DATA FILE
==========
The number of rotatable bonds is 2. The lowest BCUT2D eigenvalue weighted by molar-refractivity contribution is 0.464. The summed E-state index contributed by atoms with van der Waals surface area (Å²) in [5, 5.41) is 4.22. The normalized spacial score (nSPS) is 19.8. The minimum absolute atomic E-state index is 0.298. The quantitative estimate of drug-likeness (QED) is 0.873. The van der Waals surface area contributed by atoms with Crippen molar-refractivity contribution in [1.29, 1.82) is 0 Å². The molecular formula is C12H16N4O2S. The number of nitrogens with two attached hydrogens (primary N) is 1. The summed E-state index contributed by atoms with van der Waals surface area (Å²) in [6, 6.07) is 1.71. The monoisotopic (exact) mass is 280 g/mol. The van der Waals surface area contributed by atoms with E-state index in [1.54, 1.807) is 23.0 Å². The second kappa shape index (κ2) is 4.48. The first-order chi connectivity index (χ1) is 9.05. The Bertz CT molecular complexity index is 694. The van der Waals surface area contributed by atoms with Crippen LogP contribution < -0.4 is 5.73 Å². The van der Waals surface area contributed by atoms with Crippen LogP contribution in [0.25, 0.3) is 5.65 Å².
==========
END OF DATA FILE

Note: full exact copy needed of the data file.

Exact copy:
The number of rotatable bonds is 2. The lowest BCUT2D eigenvalue weighted by molar-refractivity contribution is 0.464. The summed E-state index contributed by atoms with van der Waals surface area (Å²) in [5, 5.41) is 4.22. The normalized spacial score (nSPS) is 19.8. The minimum absolute atomic E-state index is 0.298. The quantitative estimate of drug-likeness (QED) is 0.873. The van der Waals surface area contributed by atoms with Crippen molar-refractivity contribution in [1.29, 1.82) is 0 Å². The molecular formula is C12H16N4O2S. The number of nitrogens with two attached hydrogens (primary N) is 1. The summed E-state index contributed by atoms with van der Waals surface area (Å²) in [6, 6.07) is 1.71. The monoisotopic (exact) mass is 280 g/mol. The van der Waals surface area contributed by atoms with E-state index in [1.54, 1.807) is 23.0 Å². The second kappa shape index (κ2) is 4.48. The first-order chi connectivity index (χ1) is 9.05. The Bertz CT molecular complexity index is 694. The van der Waals surface area contributed by atoms with Crippen LogP contribution < -0.4 is 5.73 Å². The van der Waals surface area contributed by atoms with Crippen LogP contribution in [0.25, 0.3) is 5.65 Å².